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A soft solid surface on Titan as revealed by the Huygens Surface Science Package


The surface of Saturn's largest satellite—Titan—is largely obscured by an optically thick atmospheric haze, and so its nature has been the subject of considerable speculation and discussion1. The Huygens probe entered Titan's atmosphere on 14 January 2005 and descended to the surface using a parachute system2. Here we report measurements made just above and on the surface of Titan by the Huygens Surface Science Package3,4. Acoustic sounding over the last 90 m above the surface reveals a relatively smooth, but not completely flat, surface surrounding the landing site. Penetrometry and accelerometry measurements during the probe impact event reveal that the surface was neither hard (like solid ice) nor very compressible (like a blanket of fluffy aerosol); rather, the Huygens probe landed on a relatively soft solid surface whose properties are analogous to wet clay, lightly packed snow and wet or dry sand. The probe settled gradually by a few millimetres after landing.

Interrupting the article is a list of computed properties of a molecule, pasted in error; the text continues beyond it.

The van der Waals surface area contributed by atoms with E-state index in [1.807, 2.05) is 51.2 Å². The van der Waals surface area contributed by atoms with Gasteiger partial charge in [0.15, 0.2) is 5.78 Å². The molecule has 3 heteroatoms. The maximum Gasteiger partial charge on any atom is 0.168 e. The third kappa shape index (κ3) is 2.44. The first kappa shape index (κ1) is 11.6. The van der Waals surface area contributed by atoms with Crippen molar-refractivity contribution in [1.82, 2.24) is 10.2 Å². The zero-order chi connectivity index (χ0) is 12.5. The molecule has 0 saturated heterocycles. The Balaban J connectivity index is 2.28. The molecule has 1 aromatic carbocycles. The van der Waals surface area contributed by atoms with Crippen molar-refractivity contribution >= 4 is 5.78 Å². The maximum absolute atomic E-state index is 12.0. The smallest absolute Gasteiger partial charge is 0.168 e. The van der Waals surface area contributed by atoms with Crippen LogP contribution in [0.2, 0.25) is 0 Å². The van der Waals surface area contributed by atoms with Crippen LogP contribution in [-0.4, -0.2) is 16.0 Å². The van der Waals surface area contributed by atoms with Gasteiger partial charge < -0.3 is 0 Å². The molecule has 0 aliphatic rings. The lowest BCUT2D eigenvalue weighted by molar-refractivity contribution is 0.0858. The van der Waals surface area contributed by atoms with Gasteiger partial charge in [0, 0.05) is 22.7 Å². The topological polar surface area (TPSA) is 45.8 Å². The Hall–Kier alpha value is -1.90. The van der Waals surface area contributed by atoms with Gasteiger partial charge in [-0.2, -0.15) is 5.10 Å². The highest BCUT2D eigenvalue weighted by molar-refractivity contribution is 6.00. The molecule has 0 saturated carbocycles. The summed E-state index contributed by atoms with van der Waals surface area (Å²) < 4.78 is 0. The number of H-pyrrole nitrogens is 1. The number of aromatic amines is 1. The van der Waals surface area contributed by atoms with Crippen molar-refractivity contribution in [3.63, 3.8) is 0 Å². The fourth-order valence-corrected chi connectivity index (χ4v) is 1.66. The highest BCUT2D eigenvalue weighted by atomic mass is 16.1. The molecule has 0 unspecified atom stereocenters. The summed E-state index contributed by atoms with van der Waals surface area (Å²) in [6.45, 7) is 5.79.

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Figure 1: Acoustic sonar (API-S) surface echoes.
Figure 2: Impact deceleration profiles.
Figure 3: A comparison of penetrometer force profiles for Titan and laboratory analogues.


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We acknowledge the work of the SSP Team and the HASI Accelerometer Team both past and present in the design, build, test, calibration and operation of these experiments. This work has been funded by the UK Particle Physics and Astronomy Research Council, The Royal Society, the ESA, NASA, CNES and the Polish State Committee for Scientific Research.

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Correspondence to John C. Zarnecki.

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Zarnecki, J., Leese, M., Hathi, B. et al. A soft solid surface on Titan as revealed by the Huygens Surface Science Package. Nature 438, 792–795 (2005).

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